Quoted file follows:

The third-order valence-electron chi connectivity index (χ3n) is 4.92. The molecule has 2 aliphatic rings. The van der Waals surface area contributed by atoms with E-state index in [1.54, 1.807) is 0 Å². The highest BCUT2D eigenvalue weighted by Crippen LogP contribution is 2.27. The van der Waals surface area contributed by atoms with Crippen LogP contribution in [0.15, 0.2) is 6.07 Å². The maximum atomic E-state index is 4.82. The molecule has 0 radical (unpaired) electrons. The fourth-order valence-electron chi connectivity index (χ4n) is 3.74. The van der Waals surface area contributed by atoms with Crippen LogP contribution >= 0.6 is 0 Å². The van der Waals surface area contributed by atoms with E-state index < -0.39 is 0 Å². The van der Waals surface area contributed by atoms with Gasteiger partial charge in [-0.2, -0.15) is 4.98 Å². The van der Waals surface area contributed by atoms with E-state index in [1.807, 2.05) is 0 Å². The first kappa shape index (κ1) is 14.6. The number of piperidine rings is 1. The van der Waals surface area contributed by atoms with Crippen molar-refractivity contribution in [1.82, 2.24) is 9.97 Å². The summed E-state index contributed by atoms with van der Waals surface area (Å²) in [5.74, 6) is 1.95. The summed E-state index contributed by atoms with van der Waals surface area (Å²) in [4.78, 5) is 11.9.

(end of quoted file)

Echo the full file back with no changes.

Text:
The third-order valence-electron chi connectivity index (χ3n) is 4.92. The molecule has 2 aliphatic rings. The van der Waals surface area contributed by atoms with E-state index in [1.54, 1.807) is 0 Å². The highest BCUT2D eigenvalue weighted by Crippen LogP contribution is 2.27. The van der Waals surface area contributed by atoms with Crippen LogP contribution in [0.15, 0.2) is 6.07 Å². The maximum atomic E-state index is 4.82. The molecule has 0 radical (unpaired) electrons. The fourth-order valence-electron chi connectivity index (χ4n) is 3.74. The van der Waals surface area contributed by atoms with Crippen LogP contribution >= 0.6 is 0 Å². The van der Waals surface area contributed by atoms with E-state index < -0.39 is 0 Å². The van der Waals surface area contributed by atoms with Gasteiger partial charge in [-0.2, -0.15) is 4.98 Å². The van der Waals surface area contributed by atoms with E-state index in [1.807, 2.05) is 0 Å². The first kappa shape index (κ1) is 14.6. The number of piperidine rings is 1. The van der Waals surface area contributed by atoms with Crippen molar-refractivity contribution in [1.82, 2.24) is 9.97 Å². The summed E-state index contributed by atoms with van der Waals surface area (Å²) in [5.74, 6) is 1.95. The summed E-state index contributed by atoms with van der Waals surface area (Å²) in [4.78, 5) is 11.9.